According to tradition, the first Cathedral of Malta was dedicated to the Blessed Virgin, Mother of God but, having fallen into ruin during the Muslim period, it was rebuilt following the Norman conquest and re-dedicated to St Paul. The old church was modified and enlarged several times. The building we can see today was designed by the architect Lorenzo Gafa, it was built between 1697 and 1702 to replace a ruined Norman cathedral destroyed by the 1693 earthquake on Malta. Despite this, several artifacts and edifices survived including the painting by the Calabrian artist Mattia Preti depicting the conversion of Saint Paul, a 15th century Tuscan painting of the Madonna and Child, and frescoes in the apse which illustrate Paul's shipwreck.
St. Paul's Cathedral is a fine structure, designed by architect Lorenzo Gafa. Its impressive façade wows visitors as they emerge from Mdina’s narrow streets. The cathedral's magnificent dome, with red-and-white stripes, dominates the skyline. The dome's interior has been decorated by a succession of painters; today’s decoration dates from the 1950s. The lavish interior of the cathedral is similar in many ways to the Cathedral of St. John in Valetta. There are great works by the Calabrian artist and knight Mattia Preti and a marble-inlaid floor with tombstones carrying the coats of arms and inscriptions of the bishops of Mdina and other members of the cathedral chapter. Surviving from the original Norman church is a monumental depiction of the conversion of St. Paul by Mattia Preti, between the apse and main altar. Also surviving from the old church are: the 15th-century Tuscan panel painting of the Madonna and Child; the baptismal font; the frescoes in the apse depicting St. Paul’s shipwreck; and the old portal, made of carved Irish bog wood, which now serves as a door to the vestry. The cathedral's museum has a collection of coins, silver plate, religious vestments and some woodcuts by the German artist Albert Dürer.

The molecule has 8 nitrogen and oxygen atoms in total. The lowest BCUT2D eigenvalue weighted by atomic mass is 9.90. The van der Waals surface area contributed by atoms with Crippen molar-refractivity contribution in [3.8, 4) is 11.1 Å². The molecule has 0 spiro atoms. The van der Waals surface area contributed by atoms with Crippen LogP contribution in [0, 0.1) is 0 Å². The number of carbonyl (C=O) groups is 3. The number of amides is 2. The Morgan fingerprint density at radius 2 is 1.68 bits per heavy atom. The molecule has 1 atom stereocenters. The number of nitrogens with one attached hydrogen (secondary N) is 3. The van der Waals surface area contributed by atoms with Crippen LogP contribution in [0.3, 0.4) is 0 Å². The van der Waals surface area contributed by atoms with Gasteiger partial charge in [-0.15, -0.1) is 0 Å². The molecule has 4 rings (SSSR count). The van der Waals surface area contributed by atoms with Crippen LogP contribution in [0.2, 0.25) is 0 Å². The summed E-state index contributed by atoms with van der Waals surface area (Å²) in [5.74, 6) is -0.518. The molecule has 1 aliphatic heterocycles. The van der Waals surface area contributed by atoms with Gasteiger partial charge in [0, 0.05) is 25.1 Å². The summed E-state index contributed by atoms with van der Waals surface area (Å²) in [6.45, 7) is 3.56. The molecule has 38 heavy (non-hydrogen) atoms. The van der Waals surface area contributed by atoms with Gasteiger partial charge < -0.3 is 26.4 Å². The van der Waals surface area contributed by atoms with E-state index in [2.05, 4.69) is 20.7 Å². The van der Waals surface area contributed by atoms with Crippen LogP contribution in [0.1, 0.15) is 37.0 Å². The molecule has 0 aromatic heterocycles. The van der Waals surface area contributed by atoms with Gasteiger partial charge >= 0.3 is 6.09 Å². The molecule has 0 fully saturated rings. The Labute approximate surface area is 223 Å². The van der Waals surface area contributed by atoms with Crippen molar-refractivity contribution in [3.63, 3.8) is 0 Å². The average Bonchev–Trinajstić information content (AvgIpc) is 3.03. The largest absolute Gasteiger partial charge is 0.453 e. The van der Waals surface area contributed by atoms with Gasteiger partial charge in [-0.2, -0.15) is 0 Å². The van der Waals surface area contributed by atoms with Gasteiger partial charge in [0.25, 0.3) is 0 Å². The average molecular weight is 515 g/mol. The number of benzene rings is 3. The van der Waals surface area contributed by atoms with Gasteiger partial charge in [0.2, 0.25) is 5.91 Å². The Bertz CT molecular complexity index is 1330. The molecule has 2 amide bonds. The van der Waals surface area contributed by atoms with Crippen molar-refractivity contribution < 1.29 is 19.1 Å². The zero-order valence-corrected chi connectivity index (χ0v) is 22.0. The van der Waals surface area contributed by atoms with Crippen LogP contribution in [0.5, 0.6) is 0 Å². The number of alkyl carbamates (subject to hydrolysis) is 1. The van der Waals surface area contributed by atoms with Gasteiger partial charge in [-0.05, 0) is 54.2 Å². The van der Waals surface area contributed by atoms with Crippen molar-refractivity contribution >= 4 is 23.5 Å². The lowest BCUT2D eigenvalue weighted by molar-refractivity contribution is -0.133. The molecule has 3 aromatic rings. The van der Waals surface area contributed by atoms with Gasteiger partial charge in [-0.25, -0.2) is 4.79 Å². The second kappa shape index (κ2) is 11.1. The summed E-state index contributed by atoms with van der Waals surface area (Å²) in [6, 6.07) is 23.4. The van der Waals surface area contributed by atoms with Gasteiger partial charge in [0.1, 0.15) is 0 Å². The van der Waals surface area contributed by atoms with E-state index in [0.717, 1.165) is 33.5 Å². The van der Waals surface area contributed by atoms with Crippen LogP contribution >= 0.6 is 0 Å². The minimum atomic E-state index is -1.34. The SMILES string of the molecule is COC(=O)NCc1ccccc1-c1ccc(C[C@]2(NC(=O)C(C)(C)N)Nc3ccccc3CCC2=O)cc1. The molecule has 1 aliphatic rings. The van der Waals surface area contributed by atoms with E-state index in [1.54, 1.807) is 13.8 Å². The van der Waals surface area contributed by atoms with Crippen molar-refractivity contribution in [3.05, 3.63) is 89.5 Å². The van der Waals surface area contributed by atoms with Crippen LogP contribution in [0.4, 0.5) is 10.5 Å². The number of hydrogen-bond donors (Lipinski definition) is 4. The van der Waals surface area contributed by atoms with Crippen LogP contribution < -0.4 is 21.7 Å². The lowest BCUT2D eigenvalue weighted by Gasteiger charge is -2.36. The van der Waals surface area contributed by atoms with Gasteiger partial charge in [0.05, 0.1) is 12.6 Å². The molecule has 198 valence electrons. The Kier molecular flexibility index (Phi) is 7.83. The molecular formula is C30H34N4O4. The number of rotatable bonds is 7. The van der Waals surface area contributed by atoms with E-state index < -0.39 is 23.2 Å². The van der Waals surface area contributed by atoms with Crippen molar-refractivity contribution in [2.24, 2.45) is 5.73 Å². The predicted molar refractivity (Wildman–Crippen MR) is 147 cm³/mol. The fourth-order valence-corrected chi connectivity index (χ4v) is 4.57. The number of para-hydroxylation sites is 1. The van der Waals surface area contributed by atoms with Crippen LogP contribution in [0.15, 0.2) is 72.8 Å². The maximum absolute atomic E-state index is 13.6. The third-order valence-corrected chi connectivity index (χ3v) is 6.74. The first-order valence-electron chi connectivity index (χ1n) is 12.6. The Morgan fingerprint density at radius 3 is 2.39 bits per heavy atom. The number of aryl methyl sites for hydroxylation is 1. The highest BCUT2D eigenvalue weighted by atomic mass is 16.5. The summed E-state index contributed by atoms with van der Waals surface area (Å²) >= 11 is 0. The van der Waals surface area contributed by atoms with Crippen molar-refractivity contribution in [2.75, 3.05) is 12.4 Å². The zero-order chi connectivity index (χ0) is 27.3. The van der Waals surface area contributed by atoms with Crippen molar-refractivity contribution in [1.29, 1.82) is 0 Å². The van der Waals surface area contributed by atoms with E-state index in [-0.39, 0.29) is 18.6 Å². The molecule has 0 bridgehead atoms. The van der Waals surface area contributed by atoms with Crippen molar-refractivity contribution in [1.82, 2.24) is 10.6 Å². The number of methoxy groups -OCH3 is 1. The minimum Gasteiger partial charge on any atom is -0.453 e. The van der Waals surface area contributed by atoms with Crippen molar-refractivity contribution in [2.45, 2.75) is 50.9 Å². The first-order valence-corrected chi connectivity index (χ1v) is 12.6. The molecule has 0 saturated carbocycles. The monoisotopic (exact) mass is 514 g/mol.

Incantato Performance Venue: Basilica di Santa Maria in Trastevere

Incantato Tours sends singers to hidden gems - like the Basilica di Santa Maria in Trastevere in Rome. Have a closer look at this venue: